Bridging the Gap has been very successful since its launch, with 28-30 attending per month. They have had a few speakers, Tina McGuff and Dr Paula Collin of the Tayside Eating Disorders Service at the launch, and our own Emma Lindsay speaking about her personal journey to recovery. They have also had one of their new volunteers speaking about yoga. Bridging the Gap hope to begin their own fundraising in the summer, planning a bagpack. In our experience, this is a super way to reach out to the public with plenty opportunities for speaking on a one to one basis about what we do. We have also been successful in obtaining a grant of £360 from the Dundee Voluntary Gateway to cover the group’s venue costs.

NEEDS(Scotland) has come a long way since its early days in a Westhill church. It still provides personal support, helping people help themselves, but now is very much a Scottish presence providing support to fledgling groups and also providing both the points of view of the recoverer and the carer in wider forums. We are indeed reaching out.

I have been involved with NEEDS(Scotland) now for 13 years, and chairperson second time around, for 3 years. I now feel it is time for a fresh face at the helm and intend standing down in 2017, remaining as a volunteer and trustee. I would urge my co-volunteers to think about taking on the role. I would offer my wholehearted support to anyone who takes on the task.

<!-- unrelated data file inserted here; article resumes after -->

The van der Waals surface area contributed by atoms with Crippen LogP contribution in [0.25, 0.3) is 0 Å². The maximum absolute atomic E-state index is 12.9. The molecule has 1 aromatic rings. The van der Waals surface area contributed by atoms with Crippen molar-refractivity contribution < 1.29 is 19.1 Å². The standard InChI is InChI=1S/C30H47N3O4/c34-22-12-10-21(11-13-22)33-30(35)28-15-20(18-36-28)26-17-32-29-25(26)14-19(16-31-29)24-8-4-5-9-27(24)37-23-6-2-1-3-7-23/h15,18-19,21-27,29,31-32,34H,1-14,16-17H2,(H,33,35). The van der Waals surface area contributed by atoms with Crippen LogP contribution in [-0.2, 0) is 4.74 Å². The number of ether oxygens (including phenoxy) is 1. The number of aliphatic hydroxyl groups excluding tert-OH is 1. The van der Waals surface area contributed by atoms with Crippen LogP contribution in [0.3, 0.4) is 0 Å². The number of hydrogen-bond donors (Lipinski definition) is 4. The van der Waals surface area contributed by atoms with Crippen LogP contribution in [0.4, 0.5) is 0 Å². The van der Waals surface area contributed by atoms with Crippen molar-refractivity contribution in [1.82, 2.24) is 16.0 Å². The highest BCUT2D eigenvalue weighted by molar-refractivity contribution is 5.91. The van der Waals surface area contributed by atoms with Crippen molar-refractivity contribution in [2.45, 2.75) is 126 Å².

Heather Cassie
Chairperson NEEDS(Scotland)

Aberdeen University RAG campaign cheque

Raising and Giving Campaign cheque

On 16th May, two of our volunteers Paul Donald and Alison Lynch went along to Aberdeen University’s Duncan Rice Library to collect this very generous cheque for £2000. This money has been allocated to us by their Raising and Giving Campaign and was presented to them by Holly Bruce, President of Charities and Community.

We are absolutely delighted to accept this amount, which will go towards funding our Wellbeing Day to be held at Cafe Coast on Saturday 3rd September. Thank you so much to all those students who have worked so hard to raise money for so many local charities. It is very much appreciated.

Aberdeen-RAG-Adopt-a-Charity

Annual General Meeting

Annual General Meeting

When : Monday 9th May 2016 at 7.30pm
Where : Macrobin Centre, Royal Cornhill Hospital, Aberdeen.

All group members and charity trustees are invited to attend our AGM on 9th May 2016 at 7.30pm. There will be reports from our treasurer and chairperson. Following that, we will be discussing any changes/additions to our committee and any other business. This is your group and we welcome any suggestions on its structure and further development.

A display in the Edinburgh Woollen Mill based in Dobbies Garden Centre in Aberdeen to raise awareness of eating disorders

Eating Disorders Awareness Week 2016

The national charity B-eat had “Eating Disorders in the Workplace” as its theme this year. One of our volunteers, Paul Donald, created a display in the Edinburgh Woollen Mill based in Dobbies Garden Centre in Aberdeen to raise awareness of eating disorders and highlight the work of NEEDS(Scotland) and also MBEEDS, (Men and Boys Eating and Exercise Disorders Support)

We have also had a request to display information on eating disorders and what our charity does, at Anderson, Anderson and Brown, Professional Chartered Accountants in Aberdeen

Dennis Robertson, MSP, once again organised an Eating Disorders Conference at the Scottish Parliament which took place on Friday 26th February. The presentations were on four themes. You can access the debate held prior to the conference at www.theyworkforyou.com to hear various contributions from Dennis Robertson and other MSPs.